If you need an excuse to crack open a bottle tonight, this could be the perfect excuse.

Couples with the same drinking habits tend to be happier than those where only one partner drinks, a study has found.

Whether they are heavy drinkers or tee-total, women in particular become dissatisfied if they drink and their husband doesn’t, researchers said.

The amount people consumed was less important than whether both partners had the same habit of drinking or not drinking, they added.

The study’s author, Dr Kira Birditt, of the University of Michigan, said: ‘We’re not suggesting that people should drink more or change the way they drink.

‘We’re not sure why this is happening, but it could be that couples that do more leisure time activities together have better marital quality.’

In other words, drinking may not be the only reason they’re getting along, Dr Birditt said.

To come to their conclusions, the team analysed responses from 2,767 married couples who were involved in the long-term Health and Retirement Survey.

Between 2006 and 2016, the people in the study had a face to face interview with researchers and answered questionnaires about their drinking habits.

If you need an excuse to crack open a bottle tonight, this could be the perfect excuse.

Couples with the same drinking habits tend to be happier than those where only one partner drinks, a study has found.

Whether they are heavy drinkers or tee-total, women in particular become dissatisfied if they drink and their husband doesn’t, researchers said.

The amount people consumed was less important than whether both partners had the same habit of drinking or not drinking, they added.

When wives drank and the husbands didn’t, wives reported they were more dissatisfied with their marriage, researchers from the University of Michigan found

The study’s author, Dr Kira Birditt, of the University of Michigan, said: ‘We’re not suggesting that people should drink more or change the way they drink.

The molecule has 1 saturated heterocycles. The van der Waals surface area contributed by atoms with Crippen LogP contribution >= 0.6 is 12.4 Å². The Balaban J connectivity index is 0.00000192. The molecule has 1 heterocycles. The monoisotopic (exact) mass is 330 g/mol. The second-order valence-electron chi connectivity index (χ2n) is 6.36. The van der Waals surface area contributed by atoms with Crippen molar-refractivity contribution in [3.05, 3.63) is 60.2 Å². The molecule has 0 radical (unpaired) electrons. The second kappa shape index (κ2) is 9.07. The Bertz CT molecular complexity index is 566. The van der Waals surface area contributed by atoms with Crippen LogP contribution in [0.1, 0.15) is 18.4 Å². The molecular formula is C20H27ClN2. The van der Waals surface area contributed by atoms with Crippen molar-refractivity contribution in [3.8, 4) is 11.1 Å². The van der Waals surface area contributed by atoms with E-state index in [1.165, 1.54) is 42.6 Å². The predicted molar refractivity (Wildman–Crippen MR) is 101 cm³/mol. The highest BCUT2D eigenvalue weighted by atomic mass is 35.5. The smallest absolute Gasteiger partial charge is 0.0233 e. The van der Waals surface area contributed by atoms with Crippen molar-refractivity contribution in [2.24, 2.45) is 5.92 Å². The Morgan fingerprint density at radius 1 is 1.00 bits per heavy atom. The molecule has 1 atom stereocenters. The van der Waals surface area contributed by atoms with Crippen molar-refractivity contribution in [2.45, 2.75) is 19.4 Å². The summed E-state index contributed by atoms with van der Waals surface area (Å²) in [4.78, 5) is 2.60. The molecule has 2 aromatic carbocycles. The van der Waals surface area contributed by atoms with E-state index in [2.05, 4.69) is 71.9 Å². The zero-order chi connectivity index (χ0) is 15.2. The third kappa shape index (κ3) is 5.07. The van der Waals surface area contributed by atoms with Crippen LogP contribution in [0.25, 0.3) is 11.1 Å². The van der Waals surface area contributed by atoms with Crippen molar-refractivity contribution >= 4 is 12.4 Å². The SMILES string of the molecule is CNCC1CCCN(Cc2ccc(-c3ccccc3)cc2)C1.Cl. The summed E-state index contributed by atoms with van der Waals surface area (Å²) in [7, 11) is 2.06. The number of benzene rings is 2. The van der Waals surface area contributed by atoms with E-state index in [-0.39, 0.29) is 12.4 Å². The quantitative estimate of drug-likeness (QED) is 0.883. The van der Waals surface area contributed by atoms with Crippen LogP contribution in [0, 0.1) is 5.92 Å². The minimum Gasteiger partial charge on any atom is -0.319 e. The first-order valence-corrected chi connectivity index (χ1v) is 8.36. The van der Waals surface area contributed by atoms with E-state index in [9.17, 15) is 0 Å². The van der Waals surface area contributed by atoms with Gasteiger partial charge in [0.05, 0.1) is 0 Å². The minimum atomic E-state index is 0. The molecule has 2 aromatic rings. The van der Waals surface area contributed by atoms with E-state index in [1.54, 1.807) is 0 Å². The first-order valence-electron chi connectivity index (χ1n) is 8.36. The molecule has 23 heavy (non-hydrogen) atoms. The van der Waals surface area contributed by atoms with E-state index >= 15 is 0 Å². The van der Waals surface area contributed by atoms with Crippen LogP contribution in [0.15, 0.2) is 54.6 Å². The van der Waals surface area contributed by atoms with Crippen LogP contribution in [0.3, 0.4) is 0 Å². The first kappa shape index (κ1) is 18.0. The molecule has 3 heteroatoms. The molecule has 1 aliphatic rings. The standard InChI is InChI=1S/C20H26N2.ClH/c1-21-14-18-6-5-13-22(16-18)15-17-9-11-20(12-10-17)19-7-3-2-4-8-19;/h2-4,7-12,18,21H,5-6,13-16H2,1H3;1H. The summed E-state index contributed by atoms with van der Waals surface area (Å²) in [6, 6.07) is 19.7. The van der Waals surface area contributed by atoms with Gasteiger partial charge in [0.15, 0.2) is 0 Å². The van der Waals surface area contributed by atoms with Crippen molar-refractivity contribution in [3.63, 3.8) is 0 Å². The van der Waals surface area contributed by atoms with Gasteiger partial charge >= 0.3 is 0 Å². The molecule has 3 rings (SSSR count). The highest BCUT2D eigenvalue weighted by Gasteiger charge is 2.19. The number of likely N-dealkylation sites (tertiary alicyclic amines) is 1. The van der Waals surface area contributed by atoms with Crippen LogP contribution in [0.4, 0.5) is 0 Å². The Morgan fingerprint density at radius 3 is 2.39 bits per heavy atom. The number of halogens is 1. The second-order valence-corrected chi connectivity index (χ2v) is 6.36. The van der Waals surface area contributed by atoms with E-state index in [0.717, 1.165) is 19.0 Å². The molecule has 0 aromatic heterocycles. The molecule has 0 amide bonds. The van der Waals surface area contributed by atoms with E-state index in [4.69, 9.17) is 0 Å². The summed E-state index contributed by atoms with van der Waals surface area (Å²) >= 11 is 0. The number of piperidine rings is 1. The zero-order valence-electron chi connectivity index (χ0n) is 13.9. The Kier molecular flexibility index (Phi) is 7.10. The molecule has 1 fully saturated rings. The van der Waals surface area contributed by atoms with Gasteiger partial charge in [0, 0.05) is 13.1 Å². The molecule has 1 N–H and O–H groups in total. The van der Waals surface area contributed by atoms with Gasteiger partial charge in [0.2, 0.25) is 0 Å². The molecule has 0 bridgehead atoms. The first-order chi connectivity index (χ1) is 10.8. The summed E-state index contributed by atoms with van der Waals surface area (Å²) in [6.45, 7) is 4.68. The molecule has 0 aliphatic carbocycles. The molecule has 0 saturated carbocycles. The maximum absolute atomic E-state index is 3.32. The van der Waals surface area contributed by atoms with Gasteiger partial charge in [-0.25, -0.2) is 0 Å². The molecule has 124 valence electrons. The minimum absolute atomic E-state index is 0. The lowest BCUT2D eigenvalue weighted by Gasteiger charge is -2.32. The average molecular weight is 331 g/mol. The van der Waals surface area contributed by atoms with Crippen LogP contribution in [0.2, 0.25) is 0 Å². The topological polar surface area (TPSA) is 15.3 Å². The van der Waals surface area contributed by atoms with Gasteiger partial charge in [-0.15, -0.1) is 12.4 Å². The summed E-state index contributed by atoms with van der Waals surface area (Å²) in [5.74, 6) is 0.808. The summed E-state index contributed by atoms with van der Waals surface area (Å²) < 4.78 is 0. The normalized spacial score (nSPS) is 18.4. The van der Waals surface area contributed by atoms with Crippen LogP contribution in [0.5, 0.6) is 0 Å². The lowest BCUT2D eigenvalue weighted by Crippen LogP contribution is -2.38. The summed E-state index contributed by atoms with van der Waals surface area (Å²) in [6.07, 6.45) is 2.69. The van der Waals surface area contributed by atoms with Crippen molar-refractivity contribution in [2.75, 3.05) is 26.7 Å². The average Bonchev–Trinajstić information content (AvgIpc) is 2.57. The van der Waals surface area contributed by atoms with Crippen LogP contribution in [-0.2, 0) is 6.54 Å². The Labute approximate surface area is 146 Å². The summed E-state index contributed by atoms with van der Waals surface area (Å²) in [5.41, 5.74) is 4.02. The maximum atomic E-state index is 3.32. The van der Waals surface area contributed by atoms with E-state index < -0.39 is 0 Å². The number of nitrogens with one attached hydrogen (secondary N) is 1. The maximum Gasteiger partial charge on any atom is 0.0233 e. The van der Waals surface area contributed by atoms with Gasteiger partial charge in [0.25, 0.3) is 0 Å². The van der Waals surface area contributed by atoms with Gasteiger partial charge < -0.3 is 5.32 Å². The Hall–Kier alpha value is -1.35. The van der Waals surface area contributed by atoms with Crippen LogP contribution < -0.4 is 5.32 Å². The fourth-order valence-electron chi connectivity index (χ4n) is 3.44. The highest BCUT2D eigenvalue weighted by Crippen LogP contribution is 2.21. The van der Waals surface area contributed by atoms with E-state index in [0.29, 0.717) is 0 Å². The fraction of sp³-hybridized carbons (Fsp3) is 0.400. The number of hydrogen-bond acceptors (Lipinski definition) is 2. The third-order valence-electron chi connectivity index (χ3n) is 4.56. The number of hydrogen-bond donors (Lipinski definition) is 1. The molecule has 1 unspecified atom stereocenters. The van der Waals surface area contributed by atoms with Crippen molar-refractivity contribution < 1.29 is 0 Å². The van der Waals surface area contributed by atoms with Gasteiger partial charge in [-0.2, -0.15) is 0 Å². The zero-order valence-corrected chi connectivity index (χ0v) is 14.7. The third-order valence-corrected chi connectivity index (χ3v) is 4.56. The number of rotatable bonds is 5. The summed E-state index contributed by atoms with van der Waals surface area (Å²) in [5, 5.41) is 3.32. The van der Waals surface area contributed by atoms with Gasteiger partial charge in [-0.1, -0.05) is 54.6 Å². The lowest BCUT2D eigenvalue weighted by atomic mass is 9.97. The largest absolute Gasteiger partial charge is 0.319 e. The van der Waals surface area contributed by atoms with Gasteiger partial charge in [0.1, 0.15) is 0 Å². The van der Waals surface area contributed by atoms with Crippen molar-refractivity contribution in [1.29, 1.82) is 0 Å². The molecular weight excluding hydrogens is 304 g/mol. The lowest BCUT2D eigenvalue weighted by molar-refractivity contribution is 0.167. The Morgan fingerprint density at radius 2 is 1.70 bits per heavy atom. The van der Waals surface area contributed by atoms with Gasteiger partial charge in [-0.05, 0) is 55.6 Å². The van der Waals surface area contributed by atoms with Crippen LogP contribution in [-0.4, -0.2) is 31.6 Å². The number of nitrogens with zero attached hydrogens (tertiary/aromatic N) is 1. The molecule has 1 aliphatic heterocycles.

‘We’re not sure why this is happening, but it could be that couples that do more leisure time activities together have better marital quality.’

In other words, drinking may not be the only reason they’re getting along, Dr Birditt said.

To come to their conclusions, the team analysed responses from 2,767 married couples who were involved in the long-term Health and Retirement Survey.

Between 2006 and 2016, the people in the study had a face to face interview with researchers and answered questionnaires about their drinking habits.

They revealed whether they drank, how many days a week they drank and how many drinks they consumed in a sitting.

Couples were married for an average of 33 years and about two-thirds were in their first marriage.

They also answered questions about the quality of their marriage, including whether they thought their spouses were too demanding or too critical, if their spouse was reliable when they needed help and if they found their spouse irritating.

The researchers found that in more than half of couples, both spouses drank.

Husbands were more likely to drink than wives. But particularly for wives, there was a problem when only one of the spouses drank.

When wives drank and the husbands didn’t, wives reported they were more dissatisfied with their marriage.